Basically their idea was that if the balance of momentum applies to a single particle, then it must apply to two particles adjacent to each other that makes up a continuum, such as a steel beam or a suspension cable.
And to explain the interrelating behavior, they introduced additional equations. First, there was the Hook's law ...
which says that the internal force between two elemental masses (i.e., particles) within a continuum (e.g,, a structural beam) must be proportional to the deformation (deviation from the norm) of the distance between them.
This is important and for those of us who are students of the art, we call this the Constitutive Relation. The above is in fact the simplest form and the material that exhibits this behavior is termed Linear Elastic.
But as you can imagine, the complexity could go well beyond that to include non-linear elastic material (where behavior could depend on how long the material has been under stress or how much stress is being imposed) and non-elastic (either visco-elastic which depends on velocity of deformation or plastic which has a history).
Finally we need to define deformation. Is it just two particles moving relative to each other in a straight line or moving along a curve? Again, for those of us who cares, we call this Kinematic Relation which has to do with geometry.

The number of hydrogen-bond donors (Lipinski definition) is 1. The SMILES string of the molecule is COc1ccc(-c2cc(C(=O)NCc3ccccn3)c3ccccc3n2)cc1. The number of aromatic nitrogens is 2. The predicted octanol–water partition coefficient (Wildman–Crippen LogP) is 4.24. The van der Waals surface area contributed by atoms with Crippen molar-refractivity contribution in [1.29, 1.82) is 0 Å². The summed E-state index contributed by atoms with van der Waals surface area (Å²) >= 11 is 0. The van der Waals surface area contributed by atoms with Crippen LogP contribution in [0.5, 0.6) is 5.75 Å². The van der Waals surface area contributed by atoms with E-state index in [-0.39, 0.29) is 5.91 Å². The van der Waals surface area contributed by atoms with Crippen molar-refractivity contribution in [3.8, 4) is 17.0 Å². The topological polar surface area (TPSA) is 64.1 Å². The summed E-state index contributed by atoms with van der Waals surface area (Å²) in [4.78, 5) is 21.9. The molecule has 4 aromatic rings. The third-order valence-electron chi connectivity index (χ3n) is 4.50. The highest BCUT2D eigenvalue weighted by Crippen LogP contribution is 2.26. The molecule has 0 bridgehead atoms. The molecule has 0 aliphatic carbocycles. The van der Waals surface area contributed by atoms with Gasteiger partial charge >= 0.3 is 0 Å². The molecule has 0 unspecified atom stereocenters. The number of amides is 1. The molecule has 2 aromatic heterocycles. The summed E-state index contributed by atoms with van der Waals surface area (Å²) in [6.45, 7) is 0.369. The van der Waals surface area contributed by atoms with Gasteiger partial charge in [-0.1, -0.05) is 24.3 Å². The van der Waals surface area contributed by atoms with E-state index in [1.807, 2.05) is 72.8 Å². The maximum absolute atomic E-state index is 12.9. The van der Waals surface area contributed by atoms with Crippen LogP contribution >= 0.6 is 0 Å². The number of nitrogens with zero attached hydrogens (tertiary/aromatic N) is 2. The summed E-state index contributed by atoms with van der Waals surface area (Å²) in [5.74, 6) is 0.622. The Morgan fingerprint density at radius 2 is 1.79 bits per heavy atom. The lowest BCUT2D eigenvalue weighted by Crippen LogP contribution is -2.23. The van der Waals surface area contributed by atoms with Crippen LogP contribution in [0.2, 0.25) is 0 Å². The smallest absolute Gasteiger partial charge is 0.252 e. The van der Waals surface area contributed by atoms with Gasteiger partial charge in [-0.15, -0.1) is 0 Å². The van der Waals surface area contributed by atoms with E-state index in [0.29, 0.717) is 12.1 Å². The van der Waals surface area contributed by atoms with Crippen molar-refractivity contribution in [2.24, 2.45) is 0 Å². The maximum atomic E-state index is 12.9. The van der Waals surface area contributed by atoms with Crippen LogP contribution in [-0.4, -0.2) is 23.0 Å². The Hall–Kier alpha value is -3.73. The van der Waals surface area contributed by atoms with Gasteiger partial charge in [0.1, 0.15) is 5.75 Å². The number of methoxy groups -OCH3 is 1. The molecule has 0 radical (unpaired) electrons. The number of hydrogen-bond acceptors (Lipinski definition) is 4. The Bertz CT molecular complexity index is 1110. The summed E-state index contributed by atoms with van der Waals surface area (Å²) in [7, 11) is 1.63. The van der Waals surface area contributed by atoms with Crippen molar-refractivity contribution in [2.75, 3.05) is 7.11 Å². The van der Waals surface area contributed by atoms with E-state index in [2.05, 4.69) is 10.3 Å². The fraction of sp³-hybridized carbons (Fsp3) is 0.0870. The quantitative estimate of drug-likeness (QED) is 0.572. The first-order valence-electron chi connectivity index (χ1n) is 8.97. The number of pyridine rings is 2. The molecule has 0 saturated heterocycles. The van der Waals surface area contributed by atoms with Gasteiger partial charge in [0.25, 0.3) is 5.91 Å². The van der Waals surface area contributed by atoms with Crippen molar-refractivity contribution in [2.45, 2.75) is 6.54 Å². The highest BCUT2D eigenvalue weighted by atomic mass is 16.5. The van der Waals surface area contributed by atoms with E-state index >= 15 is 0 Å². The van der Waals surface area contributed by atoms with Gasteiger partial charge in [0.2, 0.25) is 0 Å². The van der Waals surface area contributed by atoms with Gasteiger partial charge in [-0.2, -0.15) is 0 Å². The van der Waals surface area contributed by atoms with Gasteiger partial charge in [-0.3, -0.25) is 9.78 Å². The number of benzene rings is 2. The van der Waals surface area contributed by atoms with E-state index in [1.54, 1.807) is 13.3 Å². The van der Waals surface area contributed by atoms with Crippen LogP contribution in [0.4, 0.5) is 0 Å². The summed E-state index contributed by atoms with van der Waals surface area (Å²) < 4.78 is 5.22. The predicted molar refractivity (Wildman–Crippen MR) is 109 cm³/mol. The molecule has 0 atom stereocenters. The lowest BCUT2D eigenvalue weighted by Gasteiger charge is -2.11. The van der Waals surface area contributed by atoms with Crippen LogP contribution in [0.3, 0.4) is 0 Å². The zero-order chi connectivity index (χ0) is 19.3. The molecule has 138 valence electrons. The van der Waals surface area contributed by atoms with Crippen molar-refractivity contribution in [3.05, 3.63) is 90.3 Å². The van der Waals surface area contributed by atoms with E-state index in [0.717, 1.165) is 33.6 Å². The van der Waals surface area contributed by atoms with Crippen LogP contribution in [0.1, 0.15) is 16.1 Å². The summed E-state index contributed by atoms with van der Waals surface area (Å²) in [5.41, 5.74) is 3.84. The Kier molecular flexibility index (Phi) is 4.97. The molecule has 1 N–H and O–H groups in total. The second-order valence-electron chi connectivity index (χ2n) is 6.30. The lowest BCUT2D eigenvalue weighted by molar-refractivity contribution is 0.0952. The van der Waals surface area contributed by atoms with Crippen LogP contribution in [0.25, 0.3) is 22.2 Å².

In summary, to completely study the behavior of any complex deformable mechanical structure, we need the following ...
- Equation of Motion (Newton's Law of Momentum)
- Constitutive Relation (Hook's Law)
- Kinematic Relation
And on top of that, we must add Boundary Conditions. The behavior of a beam is different whether it is part of a bridge (clamp-clamp) or a standalone cantilever as in a diving board (clamp-free).
That in a nutshell is what Mao meant by external contradiction. In his world, people's behavior can be explained by internal conflicts (i.e., What do they want in life?)
Furthermore, the reality of what they can actually achieve is limited by internal factors. For example, how were they raised as a child would explain their resilience or elasticity (i.e., Constitutive Relation)? And what about how they were born (Kinematic Relation)? Tall people is known to behave differently from short people. Also, first born behave differently from last born, etc.
But most importantly, people behave differently due to their environment (Boundary Conditions) which explains why people like to bitch outside of company meetings but cramp up immediately when there is a real opportunity to speak out.
I have spend the last fifteen to twenty years starting and running companies and I have had lots of opportunities attempting to predict and eventually dealing with people's behavior. My conclusion is that people are unpredictable and sh*t does happen.
Every once a while, sh*t even happens for a reason.
But I always ask myself a simple question, what do they want? Because I already know what I want and that's never in question.
People want different things in different times in their lives. The only time when there is a complete and permanent equilibrium between what they want and they could achieve is when they are dead (static). The rest of the time they are still in motion.
The secret-to-success is to try my best in figuring out what people want and what drives them (Internal Conflict), and what their internal limitations are (Constitutive and Kinematic). Then and only then would I try to predict their behavior by paying attention to their surroundings (External Conflict).
Otherwise, sh*t just happens.
Have a wonderful Sunday, everyone.